Another said: "It is overdue that the risk of allowing them to roam around incognito was brought to an end."

A comment from ConservativeHome

One comment read like an implicit threat: "People like the EDL want to protect English communities from the very apparent depredations of Muslim grooming gangs and other predatory behaviour. Muslims in Britain are very lucky that this country is so lax and tolerant – there aren't any organisations intent on murdering them and burning down their mosques. It's a shame that the reverse cannot be said."


Others denied the existence of Islamophobia while making racist comments: "Btw what is 'Islamophobia' other than a sly mechanism to shut down legitimate criticism of Islam? And Goodman can witter on about islam being one of the 'great Abrahamic religions' but fact remains, Islam is aggressive, expansionist, fundamentally misogynistic, and wedded to violence and brutality in a way that neither Christianity or Judaism is. We should have guts to call a spade a spade."

Another said: "I'm sure none of 'us' care what religion people are, but don't accuse me of being islamophobic if I don't like people walking round in black sacks and unable to speak the language. I don't care what religion you are – go home…"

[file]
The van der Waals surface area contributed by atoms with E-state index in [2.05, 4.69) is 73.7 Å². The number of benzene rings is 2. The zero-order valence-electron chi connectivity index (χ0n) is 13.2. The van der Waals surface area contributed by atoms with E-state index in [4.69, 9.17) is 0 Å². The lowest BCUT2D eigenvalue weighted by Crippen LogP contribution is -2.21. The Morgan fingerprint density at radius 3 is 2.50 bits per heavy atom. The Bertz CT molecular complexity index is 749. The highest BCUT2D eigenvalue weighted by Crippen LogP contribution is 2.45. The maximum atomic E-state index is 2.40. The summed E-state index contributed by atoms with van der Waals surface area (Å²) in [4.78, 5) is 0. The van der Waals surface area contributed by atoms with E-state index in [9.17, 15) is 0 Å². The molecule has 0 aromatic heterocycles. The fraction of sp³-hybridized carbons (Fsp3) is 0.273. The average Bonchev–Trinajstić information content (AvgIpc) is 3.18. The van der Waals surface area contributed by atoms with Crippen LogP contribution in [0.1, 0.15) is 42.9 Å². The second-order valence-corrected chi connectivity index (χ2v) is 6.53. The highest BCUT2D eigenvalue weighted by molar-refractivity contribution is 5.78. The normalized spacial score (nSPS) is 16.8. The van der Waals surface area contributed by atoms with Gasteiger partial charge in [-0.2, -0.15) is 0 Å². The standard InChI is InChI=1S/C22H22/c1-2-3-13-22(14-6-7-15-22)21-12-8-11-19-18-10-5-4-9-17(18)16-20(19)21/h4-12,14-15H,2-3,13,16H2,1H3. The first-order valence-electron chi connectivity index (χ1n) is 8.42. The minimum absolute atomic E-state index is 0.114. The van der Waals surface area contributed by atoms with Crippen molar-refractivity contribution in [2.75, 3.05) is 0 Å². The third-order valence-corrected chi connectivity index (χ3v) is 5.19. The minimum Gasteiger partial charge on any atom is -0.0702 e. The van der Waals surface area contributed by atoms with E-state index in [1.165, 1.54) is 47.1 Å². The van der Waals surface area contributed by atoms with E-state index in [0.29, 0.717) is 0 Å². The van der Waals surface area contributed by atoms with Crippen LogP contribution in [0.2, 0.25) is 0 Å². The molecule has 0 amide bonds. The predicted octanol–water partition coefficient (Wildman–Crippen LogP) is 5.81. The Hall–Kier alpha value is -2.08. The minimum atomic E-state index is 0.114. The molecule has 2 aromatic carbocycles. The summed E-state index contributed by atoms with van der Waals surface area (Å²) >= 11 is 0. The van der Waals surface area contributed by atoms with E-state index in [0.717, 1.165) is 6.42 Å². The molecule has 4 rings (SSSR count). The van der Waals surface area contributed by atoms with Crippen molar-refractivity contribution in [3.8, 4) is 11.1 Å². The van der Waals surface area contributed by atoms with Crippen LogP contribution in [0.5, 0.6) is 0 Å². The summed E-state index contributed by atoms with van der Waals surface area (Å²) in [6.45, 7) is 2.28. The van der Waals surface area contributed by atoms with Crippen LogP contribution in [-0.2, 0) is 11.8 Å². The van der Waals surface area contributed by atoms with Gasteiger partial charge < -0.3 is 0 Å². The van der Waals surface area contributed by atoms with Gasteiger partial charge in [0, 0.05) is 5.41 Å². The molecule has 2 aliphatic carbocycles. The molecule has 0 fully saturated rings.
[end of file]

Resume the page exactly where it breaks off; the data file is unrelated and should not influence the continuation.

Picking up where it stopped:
A discussion on ConservativeHome

Discussion went from comments about the burqa, to comments about Islam and people generally deemed as foreign: "It is time there was honest debate on the negative aspects of Islam and middle eastern cultures that appear to have taken root in Britain, more importantly how to eradicate the cancer," said one commenter. Another: "Why do you think the English people, if asked and if freely able to express their own feelings, would be accepting of vast and ever growing Muslim populations here, or indeed any immigrated populations?"